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Migrants get their benefits five decades late

March 27, 2012

Finally repaying benefits owed to former Mexican migrant workers in the United States, President Felipe Calderon apologized on behalf of successive governments for the delay of up to 60 years.

“I want to apologize. As president of Mexico, I ask for your forgiveness,” Calderon told ex-braceros in the Jalisco municipality of Acatic on Saturday, as he handed them Bansefi debit cards preloaded with 38,000 pesos. “It’s late, yes, but as the saying goes, ‘no deadline is not met and no debt goes unpaid.’”

The Bracero (“strong arm”) guest worker program, which ran from 1942 to 1964, was initially prompted by a demand for manual labor during World War II. Under a series of laws and diplomatic agreements, approximately 2.5 million Mexicans were allowed to work on a temporary basis in the United States, mostly in agriculture and the railroad industry.

Controversially, the U.S. government deducted ten percent of the workers’ wages during the first seven years of the Bracero Program, supposedly to fund pension schemes and provide an incentive for the Mexicans to return home after their contracts ended. But the money vanished, apparently after U.S. authorities remitted it to Mexican banks.

The ex-braceros, who never received the social benefits they were promised while working north of the border, have campaigned for decades for the money they are owed, demanding 100,000 pesos each.

President Vicente Fox promised to address their grievances during his successful election campaign in 2000, but was slow to act after taking up office. In 2004, hundreds of frustrated ex-braceros invaded Fox’s ranch in San Cristobal, Guanajuato, demanding action.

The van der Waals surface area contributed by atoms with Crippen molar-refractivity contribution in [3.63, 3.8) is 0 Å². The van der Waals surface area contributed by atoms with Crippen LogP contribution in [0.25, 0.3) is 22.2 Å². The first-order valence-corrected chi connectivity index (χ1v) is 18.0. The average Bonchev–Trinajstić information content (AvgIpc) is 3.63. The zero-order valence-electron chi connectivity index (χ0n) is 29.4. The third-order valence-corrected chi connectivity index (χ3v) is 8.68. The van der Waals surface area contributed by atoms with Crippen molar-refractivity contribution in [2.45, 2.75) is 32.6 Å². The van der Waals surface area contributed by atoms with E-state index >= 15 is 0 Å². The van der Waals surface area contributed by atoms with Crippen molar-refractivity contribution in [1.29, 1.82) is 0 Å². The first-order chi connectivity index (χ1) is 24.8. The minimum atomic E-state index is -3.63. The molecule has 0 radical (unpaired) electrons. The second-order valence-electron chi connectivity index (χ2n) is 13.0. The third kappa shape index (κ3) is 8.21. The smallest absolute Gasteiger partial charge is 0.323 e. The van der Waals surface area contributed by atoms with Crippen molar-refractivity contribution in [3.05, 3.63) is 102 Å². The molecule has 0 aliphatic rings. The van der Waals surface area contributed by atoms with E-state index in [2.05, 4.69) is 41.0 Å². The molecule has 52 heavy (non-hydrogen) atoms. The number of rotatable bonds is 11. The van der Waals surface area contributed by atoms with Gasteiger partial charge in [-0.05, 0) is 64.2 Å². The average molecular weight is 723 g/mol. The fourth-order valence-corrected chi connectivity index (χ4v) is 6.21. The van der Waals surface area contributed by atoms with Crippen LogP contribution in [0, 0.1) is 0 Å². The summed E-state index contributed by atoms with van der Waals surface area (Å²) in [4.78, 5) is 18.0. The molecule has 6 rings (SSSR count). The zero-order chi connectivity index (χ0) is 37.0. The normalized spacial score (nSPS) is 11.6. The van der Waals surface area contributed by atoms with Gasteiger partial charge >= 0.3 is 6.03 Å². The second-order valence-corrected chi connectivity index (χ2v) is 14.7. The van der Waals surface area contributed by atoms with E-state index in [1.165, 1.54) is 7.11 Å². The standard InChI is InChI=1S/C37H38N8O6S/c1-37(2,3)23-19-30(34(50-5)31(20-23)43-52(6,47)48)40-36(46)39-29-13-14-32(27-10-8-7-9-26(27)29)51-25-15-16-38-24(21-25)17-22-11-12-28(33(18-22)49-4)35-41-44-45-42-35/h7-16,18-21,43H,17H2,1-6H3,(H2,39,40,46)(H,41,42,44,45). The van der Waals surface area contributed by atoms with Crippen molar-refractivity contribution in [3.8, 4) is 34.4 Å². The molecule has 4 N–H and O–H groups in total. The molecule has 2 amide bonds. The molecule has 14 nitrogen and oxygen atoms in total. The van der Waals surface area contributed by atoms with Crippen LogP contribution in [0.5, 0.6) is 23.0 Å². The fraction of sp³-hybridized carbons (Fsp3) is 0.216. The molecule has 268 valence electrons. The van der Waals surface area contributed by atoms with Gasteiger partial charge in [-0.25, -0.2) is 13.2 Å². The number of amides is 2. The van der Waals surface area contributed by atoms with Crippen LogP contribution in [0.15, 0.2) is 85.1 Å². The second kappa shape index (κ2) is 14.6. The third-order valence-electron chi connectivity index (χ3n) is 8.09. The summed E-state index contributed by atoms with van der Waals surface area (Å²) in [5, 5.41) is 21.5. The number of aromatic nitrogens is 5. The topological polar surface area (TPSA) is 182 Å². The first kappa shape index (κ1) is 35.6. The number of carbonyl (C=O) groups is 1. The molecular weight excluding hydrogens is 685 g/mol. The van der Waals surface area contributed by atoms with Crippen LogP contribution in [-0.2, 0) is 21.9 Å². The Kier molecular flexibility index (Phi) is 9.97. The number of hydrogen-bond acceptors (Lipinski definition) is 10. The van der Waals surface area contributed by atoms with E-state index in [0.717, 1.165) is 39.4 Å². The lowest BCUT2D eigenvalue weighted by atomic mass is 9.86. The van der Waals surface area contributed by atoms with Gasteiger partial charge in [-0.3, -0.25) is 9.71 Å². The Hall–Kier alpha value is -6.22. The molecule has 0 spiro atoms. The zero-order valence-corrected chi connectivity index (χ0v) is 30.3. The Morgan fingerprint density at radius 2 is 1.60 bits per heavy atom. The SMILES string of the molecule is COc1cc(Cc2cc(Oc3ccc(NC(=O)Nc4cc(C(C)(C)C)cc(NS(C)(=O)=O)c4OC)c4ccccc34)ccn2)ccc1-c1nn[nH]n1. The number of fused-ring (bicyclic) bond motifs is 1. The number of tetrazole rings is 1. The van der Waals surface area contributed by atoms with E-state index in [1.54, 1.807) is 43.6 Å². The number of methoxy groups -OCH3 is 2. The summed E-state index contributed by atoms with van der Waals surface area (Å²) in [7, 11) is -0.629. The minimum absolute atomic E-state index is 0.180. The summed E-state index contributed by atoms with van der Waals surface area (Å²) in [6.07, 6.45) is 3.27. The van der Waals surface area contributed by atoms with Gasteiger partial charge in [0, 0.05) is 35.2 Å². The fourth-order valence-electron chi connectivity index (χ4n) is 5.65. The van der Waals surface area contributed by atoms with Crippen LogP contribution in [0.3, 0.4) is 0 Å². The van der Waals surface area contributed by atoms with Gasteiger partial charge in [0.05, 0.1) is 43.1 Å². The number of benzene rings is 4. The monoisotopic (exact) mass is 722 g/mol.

The following year the federal government finally announced a compensation scheme of 38,000 pesos per person, but many ex-braceros balked at the paltry sum. The initial pay outs were made to 7,800 ex-braceros who worked between 1942 and 1946, with widows and heirs also eligible to collect the settlements.

Calderon was accompanied last weekend by Interior Minister Alejandro Poire, who said 27,457 former migrants have now been paid, equivalent to 26 percent of the 193,000 that the government acknowledges are owed money.

Gilberto Parra, the leader of Jalisco’s ex-braceros, was scathing of the government’s efforts, slamming Calderon’s words as “untimely, unfortunate and untrue.” Parra said there is “much cynicism” in the president’s declaration that “today we are paying all the laborers of Jalisco and Mexico. So mission accomplished.”

Parra said there are still thousands of former braceros who were not considered for repayment. According to the Jalisco Center for Migrants and the Elderly, 250,000 braceros migrated from Jalisco to the United States between 1942 and 1964, but just over 22,000 are able to prove it. By saying the debt has now been paid off, Parra believes “Calderon has eliminated the possibility of there being another list” of beneficiaries.

While the president claimed that “in good conscience, I have done everything I could,” Parra said he was in fact forced into action by the protests and the Mexican Congress, which approved the payments. The ex-bracero leader added that the only possibility of extending the benefits to those not presently covered is by compelling Congress to pressure the next president of Mexico.

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